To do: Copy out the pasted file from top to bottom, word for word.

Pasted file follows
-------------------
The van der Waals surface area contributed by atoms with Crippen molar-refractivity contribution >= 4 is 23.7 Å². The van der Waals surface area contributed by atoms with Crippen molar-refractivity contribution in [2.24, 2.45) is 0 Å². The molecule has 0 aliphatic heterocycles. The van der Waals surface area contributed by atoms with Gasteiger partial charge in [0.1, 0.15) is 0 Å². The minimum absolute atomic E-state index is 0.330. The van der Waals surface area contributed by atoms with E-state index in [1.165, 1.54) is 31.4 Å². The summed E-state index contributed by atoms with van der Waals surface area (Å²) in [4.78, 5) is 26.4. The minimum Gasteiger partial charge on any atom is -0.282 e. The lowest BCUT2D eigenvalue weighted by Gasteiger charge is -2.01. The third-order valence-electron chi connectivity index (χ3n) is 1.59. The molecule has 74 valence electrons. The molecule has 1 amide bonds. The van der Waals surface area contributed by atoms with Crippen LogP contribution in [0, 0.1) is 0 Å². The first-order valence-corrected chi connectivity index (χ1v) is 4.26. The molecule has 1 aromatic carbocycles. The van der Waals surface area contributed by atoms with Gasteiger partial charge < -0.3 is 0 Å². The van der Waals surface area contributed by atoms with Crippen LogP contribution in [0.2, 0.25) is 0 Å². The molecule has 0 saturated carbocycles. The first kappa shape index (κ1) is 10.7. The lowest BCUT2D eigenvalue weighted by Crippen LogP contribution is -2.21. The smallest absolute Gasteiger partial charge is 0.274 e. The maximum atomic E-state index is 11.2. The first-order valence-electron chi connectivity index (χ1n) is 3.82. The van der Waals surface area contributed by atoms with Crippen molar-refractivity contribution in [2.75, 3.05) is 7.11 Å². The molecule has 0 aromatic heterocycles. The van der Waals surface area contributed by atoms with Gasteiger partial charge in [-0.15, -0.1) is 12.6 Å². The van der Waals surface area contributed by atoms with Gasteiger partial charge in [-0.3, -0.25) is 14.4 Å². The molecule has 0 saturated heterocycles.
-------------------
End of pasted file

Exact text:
The van der Waals surface area contributed by atoms with Crippen molar-refractivity contribution >= 4 is 23.7 Å². The van der Waals surface area contributed by atoms with Crippen molar-refractivity contribution in [2.24, 2.45) is 0 Å². The molecule has 0 aliphatic heterocycles. The van der Waals surface area contributed by atoms with Gasteiger partial charge in [0.1, 0.15) is 0 Å². The minimum absolute atomic E-state index is 0.330. The van der Waals surface area contributed by atoms with E-state index in [1.165, 1.54) is 31.4 Å². The summed E-state index contributed by atoms with van der Waals surface area (Å²) in [4.78, 5) is 26.4. The minimum Gasteiger partial charge on any atom is -0.282 e. The lowest BCUT2D eigenvalue weighted by Gasteiger charge is -2.01. The third-order valence-electron chi connectivity index (χ3n) is 1.59. The molecule has 74 valence electrons. The molecule has 1 amide bonds. The van der Waals surface area contributed by atoms with Crippen LogP contribution in [0, 0.1) is 0 Å². The first-order valence-corrected chi connectivity index (χ1v) is 4.26. The molecule has 1 aromatic carbocycles. The van der Waals surface area contributed by atoms with Gasteiger partial charge < -0.3 is 0 Å². The van der Waals surface area contributed by atoms with Crippen LogP contribution in [0.2, 0.25) is 0 Å². The molecule has 0 saturated carbocycles. The first kappa shape index (κ1) is 10.7. The lowest BCUT2D eigenvalue weighted by Crippen LogP contribution is -2.21. The smallest absolute Gasteiger partial charge is 0.274 e. The maximum atomic E-state index is 11.2. The first-order valence-electron chi connectivity index (χ1n) is 3.82. The van der Waals surface area contributed by atoms with Crippen molar-refractivity contribution in [2.75, 3.05) is 7.11 Å². The molecule has 0 aromatic heterocycles. The van der Waals surface area contributed by atoms with Gasteiger partial charge in [-0.15, -0.1) is 12.6 Å². The van der Waals surface area contributed by atoms with Gasteiger partial charge in [-0.3, -0.25) is 14.4 Å². The molecule has 0 saturated heterocycles.